how have the past 9+ years of making erasure poems changed the way i read?

i guess i thought if i wrote them down like that i’d have answers by this time. but it’s getting late and my brain is barely working. I’ll have to come back to this — and no doubt i will but it’s funny how i had so much to say about erasure poetry during the first couple of years of the Pepys Diary project when i really didn’t know what i was doing stylistically, but ever since i kind of figured out where i was going with it i don’t think i’ve written another thing, other than the occasional response to someone’s comment or question

another day of intermittent showers, even colder than yesterday

i sat in the sun against a tree and read fewer than 10 pages (Charon’s Cosmology again) before the dark clouds came up and a cold wind began to blow so i packed up and walked a mile and a half along the ridge through several very brief showers to the bench without wifi by which point the sun was shining again

so there i am sitting in the sun, gazing across the valley toward the other mountain disappearing into rain as I drink my sassafras tea

six crows fly over emitting duck-like calls: fish crows! (confirmed by comparing with audio from an online library). my brother the birder who lives in town later tells me he’s seen them along the river near the bottom of the mountain so i guess the species is moving into our area now, like black vultures before them and Carolina wrens before that — southern species moving north. next it’ll be Carolina chickadees i suppose

between showers
six fish crows
and the sun

made a somewhat experimental photo haiga out of that one since earlier in the day i’d posted a more standard haiga for a somewhat experimental haiku. i get bored of doing things the same way all the time

Have salt in yourselves, and have peace one with another.

Mark 9:50

happened across this quote, which i must’ve read more than once but somehow never paid attention to, whilst coming the Bible for quotes about peace that might fit on a gravestone or memorial marker (my dad, who died last September, was a peace scholar). don’t think we’ll use this one but as general advice it’s kind of perfect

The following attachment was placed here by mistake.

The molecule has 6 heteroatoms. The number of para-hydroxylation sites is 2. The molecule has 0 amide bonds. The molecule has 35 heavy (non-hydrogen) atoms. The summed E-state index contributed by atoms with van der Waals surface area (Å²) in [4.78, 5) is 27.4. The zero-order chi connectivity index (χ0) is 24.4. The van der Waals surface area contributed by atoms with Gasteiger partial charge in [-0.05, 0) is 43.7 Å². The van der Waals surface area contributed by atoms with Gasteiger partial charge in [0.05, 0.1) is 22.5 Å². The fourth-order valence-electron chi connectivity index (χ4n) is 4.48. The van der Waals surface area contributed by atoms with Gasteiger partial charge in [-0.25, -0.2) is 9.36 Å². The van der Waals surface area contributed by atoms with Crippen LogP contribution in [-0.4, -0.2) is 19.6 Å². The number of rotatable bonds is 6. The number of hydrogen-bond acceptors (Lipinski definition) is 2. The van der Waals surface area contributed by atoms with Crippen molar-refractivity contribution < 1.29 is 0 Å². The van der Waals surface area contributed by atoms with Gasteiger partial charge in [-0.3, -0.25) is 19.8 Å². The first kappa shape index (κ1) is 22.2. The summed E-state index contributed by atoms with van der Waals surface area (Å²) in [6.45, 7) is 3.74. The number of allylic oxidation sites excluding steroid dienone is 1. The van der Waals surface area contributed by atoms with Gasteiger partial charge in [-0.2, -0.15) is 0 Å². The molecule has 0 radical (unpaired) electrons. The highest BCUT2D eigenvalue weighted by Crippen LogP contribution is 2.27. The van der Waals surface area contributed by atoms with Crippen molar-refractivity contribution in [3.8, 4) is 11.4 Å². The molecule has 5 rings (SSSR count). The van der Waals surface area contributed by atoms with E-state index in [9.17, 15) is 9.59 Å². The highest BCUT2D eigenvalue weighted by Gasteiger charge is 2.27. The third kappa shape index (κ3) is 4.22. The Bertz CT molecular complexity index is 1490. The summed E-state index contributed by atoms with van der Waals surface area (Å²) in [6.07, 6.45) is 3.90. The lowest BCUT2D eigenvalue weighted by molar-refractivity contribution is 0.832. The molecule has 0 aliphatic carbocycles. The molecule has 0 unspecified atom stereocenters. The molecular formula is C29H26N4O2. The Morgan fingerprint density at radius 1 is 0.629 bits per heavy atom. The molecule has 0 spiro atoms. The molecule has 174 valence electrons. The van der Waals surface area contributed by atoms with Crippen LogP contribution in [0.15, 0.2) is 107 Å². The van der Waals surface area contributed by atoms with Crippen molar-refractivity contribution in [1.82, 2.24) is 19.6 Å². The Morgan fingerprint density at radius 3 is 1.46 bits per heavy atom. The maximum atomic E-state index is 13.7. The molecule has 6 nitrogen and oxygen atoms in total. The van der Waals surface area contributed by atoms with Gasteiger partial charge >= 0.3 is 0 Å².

the good ol’ KJV may not be the most reliable translation of the Bible but it is for sure the most poetic

Dear April yesterday i walked through a three-minute sleet storm. today it was graupel. the weather is becoming more opaque

April Diary 9: sapsuckers, beginner’s mind, and Phoebe Giannisi

This entry is part 8 of 31 in the series April Diary


a day of bright sun and sudden showers

a day for Louisiana waterthrushes and yellow-bellied sapsuckers

I wrote a haiku about the former, posting it from the trail, and texted my birder brother about the latter

i’m picturing one of those 16th-century fonts where lower-case S’s look like F’s

I had one rule for this diary: to compose and post it entirely on the phone and I broke that rule on April 1, more fool me

what is it about poets and the need to set arbitrary rules which we honor mainly in the breach

the point of the rule was to enforce brevity (I type very slowly and poorly on it) but perhaps my laziness will serve the same function

is it a diary or zuihitsu though really

as British poet Cheryl Moskovitz put it

Zuihitsu is neither prose poem nor essay although it can sometimes resemble both. To ‘follow the brush’ suggests a certain not-knowing of what will happen, that whatever might result from the process will be down to discovery rather than plan. There is a strong sense in zuihitsu writing that the creation of order depends on disorder. Zuihitsu demands as its starting point, juxtapositions, fragments, contradictions, random materials and pieces of varying lengths.

so should I take Sei Shonagon for my guardian spirit, or the monk Kenkō, author of Essays in Idleness?

What a strange, demented feeling it gives me when I realise I have spent whole days before this inkstone, with nothing better to do, jotting down at random whatever nonsensical thoughts that have entered my head.

Donald Keene, Essays in Idleness: The Tsurezuregusa of Kenkō

that’s how the grumpy old priest begins

the equally curmudgeonly Shonagon began her Pillow Book like this (in Ivan Morris’ classic translation):

In spring it is the dawn that is most beautiful. As the light creeps over the hills, their outlines are dyed a faint red and wisps of purplish clouds trail over them.